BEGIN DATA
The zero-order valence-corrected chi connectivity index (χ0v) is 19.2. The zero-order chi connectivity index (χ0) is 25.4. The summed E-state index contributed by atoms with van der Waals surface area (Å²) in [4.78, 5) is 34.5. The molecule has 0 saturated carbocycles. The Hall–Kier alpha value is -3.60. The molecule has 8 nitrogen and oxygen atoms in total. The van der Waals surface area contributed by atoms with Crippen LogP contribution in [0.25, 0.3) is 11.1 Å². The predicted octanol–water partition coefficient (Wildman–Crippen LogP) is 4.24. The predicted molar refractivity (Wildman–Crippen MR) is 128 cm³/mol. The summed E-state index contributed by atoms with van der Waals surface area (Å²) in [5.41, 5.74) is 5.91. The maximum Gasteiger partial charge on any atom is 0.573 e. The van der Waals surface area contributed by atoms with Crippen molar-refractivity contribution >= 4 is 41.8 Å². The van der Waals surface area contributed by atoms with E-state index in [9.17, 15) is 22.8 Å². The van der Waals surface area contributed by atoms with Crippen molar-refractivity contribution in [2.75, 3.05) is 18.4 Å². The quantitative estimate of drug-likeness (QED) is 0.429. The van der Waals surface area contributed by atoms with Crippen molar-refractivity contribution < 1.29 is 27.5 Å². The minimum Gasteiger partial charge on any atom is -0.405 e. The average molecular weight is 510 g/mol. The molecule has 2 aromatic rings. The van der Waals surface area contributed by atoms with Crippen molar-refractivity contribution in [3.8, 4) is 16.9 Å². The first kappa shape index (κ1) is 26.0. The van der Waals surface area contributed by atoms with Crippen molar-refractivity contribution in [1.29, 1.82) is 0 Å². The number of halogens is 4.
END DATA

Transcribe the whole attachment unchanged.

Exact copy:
The zero-order valence-corrected chi connectivity index (χ0v) is 19.2. The zero-order chi connectivity index (χ0) is 25.4. The summed E-state index contributed by atoms with van der Waals surface area (Å²) in [4.78, 5) is 34.5. The molecule has 0 saturated carbocycles. The Hall–Kier alpha value is -3.60. The molecule has 8 nitrogen and oxygen atoms in total. The van der Waals surface area contributed by atoms with Crippen LogP contribution in [0.25, 0.3) is 11.1 Å². The predicted octanol–water partition coefficient (Wildman–Crippen LogP) is 4.24. The predicted molar refractivity (Wildman–Crippen MR) is 128 cm³/mol. The summed E-state index contributed by atoms with van der Waals surface area (Å²) in [5.41, 5.74) is 5.91. The maximum Gasteiger partial charge on any atom is 0.573 e. The van der Waals surface area contributed by atoms with Crippen molar-refractivity contribution >= 4 is 41.8 Å². The van der Waals surface area contributed by atoms with E-state index in [9.17, 15) is 22.8 Å². The van der Waals surface area contributed by atoms with Crippen molar-refractivity contribution in [2.75, 3.05) is 18.4 Å². The quantitative estimate of drug-likeness (QED) is 0.429. The van der Waals surface area contributed by atoms with Crippen molar-refractivity contribution < 1.29 is 27.5 Å². The minimum Gasteiger partial charge on any atom is -0.405 e. The average molecular weight is 510 g/mol. The molecule has 2 aromatic rings. The van der Waals surface area contributed by atoms with Crippen molar-refractivity contribution in [3.8, 4) is 16.9 Å². The first kappa shape index (κ1) is 26.0. The van der Waals surface area contributed by atoms with Crippen molar-refractivity contribution in [1.29, 1.82) is 0 Å². The number of halogens is 4.